TAMIU Students, Faculty Headed to Singapore for Research

TAMIU Students, Faculty Headed
to Singapore for Research

Four Texas A&M International University graduate students and their mentors, Dr. Ruby Ynalvez and Dr. Marcus Ynalvez, are preparing to travel to Singapore later this month to study the relationships between East Asian graduate students and their mentors and how they influence scientific innovation.

Students going on the trip are Susan Aguilar, sociology graduate student, Andrea Beattie, political science graduate student, Claudia Garza-Gongora, biology graduate student and Arturo González, sociology graduate student.

Mentors accompanying the students are Dr. Marcus Ynalvez, principal investigator (PI) and Dr. Ruby Ynalvez, co-investigator (Co-PI).

Susan Aguilar, Arturo Gonzalez, Claudio Garza-Gongora, Dr. Ruby Ynalvez, Andrea Beattie

Students going on the trip to Singapore are (L to R, Back row): Susan Aguilar, sociology graduate student, Arturo González, sociology graduate student, (L to R front row): Claudia Garza-Gongora, biology graduate student, Dr. Ruby Ynalvez and Andrea Beattie, political science graduate student.

“While the United States has enjoyed a global status of leading the world in science and technology, many are concerned that the U.S. might be falling behind other nations, specifically the East Asian countries,” said Dr. Marcus Ynalvez, TAMIU assistant professor of sociology.

He explained that the purpose of the study, “Transmission of Tacit Skills in East Asian Graduate Science Programs,” is to understand how tacit skills learned through close interaction with mentors are passed from mentors to mentees.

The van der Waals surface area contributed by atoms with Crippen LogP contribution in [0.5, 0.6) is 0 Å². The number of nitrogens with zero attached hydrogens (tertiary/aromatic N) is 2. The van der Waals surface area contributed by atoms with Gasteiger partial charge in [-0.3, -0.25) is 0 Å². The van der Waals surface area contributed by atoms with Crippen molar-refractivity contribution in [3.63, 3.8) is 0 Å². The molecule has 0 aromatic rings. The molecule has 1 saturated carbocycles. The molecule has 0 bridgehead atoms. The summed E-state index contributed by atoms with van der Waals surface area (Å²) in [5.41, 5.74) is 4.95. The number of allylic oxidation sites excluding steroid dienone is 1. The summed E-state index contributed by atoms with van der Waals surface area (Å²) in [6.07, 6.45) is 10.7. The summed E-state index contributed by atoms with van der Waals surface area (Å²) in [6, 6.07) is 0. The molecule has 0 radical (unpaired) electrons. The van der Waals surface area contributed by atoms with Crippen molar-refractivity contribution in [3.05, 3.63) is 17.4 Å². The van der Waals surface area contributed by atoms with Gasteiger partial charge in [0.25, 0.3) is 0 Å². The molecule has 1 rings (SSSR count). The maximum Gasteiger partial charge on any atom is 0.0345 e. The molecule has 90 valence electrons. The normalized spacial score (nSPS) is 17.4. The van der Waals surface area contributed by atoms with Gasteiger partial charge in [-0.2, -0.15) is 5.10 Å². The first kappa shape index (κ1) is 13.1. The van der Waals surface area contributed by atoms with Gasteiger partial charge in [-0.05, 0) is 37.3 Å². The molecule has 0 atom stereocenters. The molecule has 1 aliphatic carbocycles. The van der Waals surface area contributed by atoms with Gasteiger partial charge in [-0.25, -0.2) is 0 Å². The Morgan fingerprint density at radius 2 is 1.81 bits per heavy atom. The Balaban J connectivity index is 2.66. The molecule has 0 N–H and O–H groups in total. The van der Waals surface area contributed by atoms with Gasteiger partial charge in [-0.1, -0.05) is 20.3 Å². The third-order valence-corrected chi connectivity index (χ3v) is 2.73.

The results will help them come up with science policies and best practices in doctoral science training.

“The project looks to understand the realities behind the statistics, and how the U.S. might be able to learn from the successes of other nations as we seek to increasingly work together as a global community, as well as maintain our national goals and competitive edge,” he continued.

Sociology graduate student Susan Aguilar explained the students’ roles.

“Our job is not only to assist in the goals of the project, but we will also be taught survey skills, sociological studies of science and technology and learn how molecular laboratory skills are effectively acquired by and transmitted to mentees,” she said.

“They will also benefit from an enriching cultural experience that will assist them in their ability to better succeed as professionals in the global scientific community,” added Dr. Ruby Ynalvez, TAMIU assistant professor of biology.

Co-PIs Dr. John Kilburn and Noriko Hara conducted surveys in Taiwan in 2009. Dr. Marcus Ynalvez and Aguilar also conducted surveys in Japan last month.

The project is funded by the National Science Foundation (NSF) Science of Science and Innovation Policy Program (SciSIP).

For more information, please contact Dr. Marcus Ynalvez at mynalvez@tamiu.edu or 326.2621 or visit offices in Dr. F. M. Canseco Hall, room 313F.

University summer office hours are 8 a.m. – 6 p.m., Monday – Thursday and 8 a.m. – noon, Friday.


Journalists who need additional information or help with media requests and interviews should contact the Office of Public Relations, Marketing and Information Services at prmis@tamiu.edu

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